Mehmet II had annexed the Greek Empire of Trebizond (1461) just as he was beginning to devise and apply the new imperial system. Süleyman I had later reorganized the province (paşalıık) of Trabzon as a new administrative entity (1519) at the high point of classical institutions. So the substantial Christian population of the coastal region had become subjects just as the Ottomans were perfecting the centralism and exclusivity of the ruling institution. Higher state officials were more than ever composed of slave officials, and other entry points into the ranks of officialdom were regulated more than ever. Thus the shock of conquest was compounded by the shock of subjection. The old rural societies of the coastal region and the new imperial system were exactly mismatched. The inhabitants of the province of Trabzon had become part of a governmental system based on principles that stood in direct opposition to compelling local interests.
As we saw in the last chapter, the mismatch was transitory rather than permanent. As the domains of the ruling institution reached their maximum limits, the conduct of warfare was shifting away from the use of cavalry toward the use of infantry with firearms. Under these circumstances, the Ottomans came to require larger numbers of men with a wider range of skills, even before the close of the classical period. They therefore took steps to widen the circle of participation in imperial military and religious institutions during the seventeenth century, in effect compromising the principles of centralism and exclusivity. As they did so, problems of imperial competition at the military frontier were joined by problems of internal instability in the core Ottoman provinces. Provincial governors had begun to defy the central government, asserting themselves by collecting illegal taxes and maintaining their own private armies. In response, the palace widened the privileges and prerogatives of provincial elites at the district level in hopes of curbing the powers of provincial governors. As a result, principles of centralism and exclusivity were compromised still further. By the beginning of the eighteenth century, the distribution of sovereign power had moved outward and downward into the imperial system, weakening both central and provincial government. Higher state officials found themselves unable to rule save with the acquiescence and assistance of provincial elites. The post-classical period was thereby characterized by a progressive decentralization of sovereign power.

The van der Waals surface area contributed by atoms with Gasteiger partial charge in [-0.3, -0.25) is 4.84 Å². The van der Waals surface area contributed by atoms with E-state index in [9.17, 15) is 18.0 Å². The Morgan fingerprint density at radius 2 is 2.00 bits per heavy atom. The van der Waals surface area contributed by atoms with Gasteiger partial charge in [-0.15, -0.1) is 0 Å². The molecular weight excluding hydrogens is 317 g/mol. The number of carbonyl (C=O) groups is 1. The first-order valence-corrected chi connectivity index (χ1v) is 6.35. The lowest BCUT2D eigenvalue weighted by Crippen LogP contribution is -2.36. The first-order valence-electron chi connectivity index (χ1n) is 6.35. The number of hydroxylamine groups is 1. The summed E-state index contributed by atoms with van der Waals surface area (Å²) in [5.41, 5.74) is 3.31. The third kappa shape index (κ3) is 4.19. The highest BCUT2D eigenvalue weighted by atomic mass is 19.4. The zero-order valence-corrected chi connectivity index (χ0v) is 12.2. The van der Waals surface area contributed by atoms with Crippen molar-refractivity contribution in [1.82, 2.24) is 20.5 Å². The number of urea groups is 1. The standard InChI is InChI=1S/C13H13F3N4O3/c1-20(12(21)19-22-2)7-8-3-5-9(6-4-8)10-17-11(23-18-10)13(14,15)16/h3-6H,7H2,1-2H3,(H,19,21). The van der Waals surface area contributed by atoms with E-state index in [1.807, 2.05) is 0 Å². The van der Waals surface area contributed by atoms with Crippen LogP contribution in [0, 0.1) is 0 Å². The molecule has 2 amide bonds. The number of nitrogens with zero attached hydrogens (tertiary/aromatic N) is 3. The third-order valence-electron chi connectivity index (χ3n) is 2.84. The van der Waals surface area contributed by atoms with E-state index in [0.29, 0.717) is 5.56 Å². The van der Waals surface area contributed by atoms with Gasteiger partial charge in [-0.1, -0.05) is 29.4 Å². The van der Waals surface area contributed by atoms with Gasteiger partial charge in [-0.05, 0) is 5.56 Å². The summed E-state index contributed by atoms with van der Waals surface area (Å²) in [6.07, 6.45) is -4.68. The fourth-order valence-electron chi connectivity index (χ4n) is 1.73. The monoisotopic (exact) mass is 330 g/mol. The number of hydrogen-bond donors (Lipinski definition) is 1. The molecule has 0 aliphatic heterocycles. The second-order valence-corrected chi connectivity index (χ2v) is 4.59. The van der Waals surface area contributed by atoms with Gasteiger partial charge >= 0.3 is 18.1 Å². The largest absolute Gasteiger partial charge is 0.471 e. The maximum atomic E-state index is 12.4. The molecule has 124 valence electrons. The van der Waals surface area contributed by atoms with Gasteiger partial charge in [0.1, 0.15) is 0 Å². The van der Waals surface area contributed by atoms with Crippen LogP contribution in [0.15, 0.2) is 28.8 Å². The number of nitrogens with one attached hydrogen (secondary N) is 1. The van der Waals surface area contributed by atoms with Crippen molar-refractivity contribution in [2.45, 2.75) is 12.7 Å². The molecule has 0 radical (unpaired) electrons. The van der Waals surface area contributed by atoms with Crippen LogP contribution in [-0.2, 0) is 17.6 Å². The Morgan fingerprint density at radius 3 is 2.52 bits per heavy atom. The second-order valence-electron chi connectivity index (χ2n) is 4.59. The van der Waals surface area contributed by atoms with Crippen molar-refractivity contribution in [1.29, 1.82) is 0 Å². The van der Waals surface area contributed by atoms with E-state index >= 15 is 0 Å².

All the core Ottoman provinces were affected by the changes I have just summarized, but the province of Trabzon is an especially revealing example of the phases of decentralization. By the close of the seventeenth century, many of the districts where the population had been almost entirely Christian at the moment of Ottoman incorporation had become almost entirely Muslim. Furthermore, large numbers of the men among these new Muslim populations had associated themselves with local branches of imperial military and religious institutions. By the close of the eighteenth century, local participation in imperial military and religious institutions had resulted in an entirely new relationship of state and society. Provincial elites at the head of armed followings asserted their prerogatives in the imperial system, sometimes defying, even threatening, higher state officials, both those in Trabzon as well as in Istanbul.
The instance of the eastern coastal region therefore poses questions of general significance for the understanding of the ottomanization of provincial society in other parts of Asia Minor and the Balkans. How did a population composed of different ethnic groups attached to different religions come to participate in imperial military and religious institutions? And in doing so, how did this diverse and mixed population become state-oriented, official Muslims, given that the imperial regime was based on radical principles of centralism and exclusivity?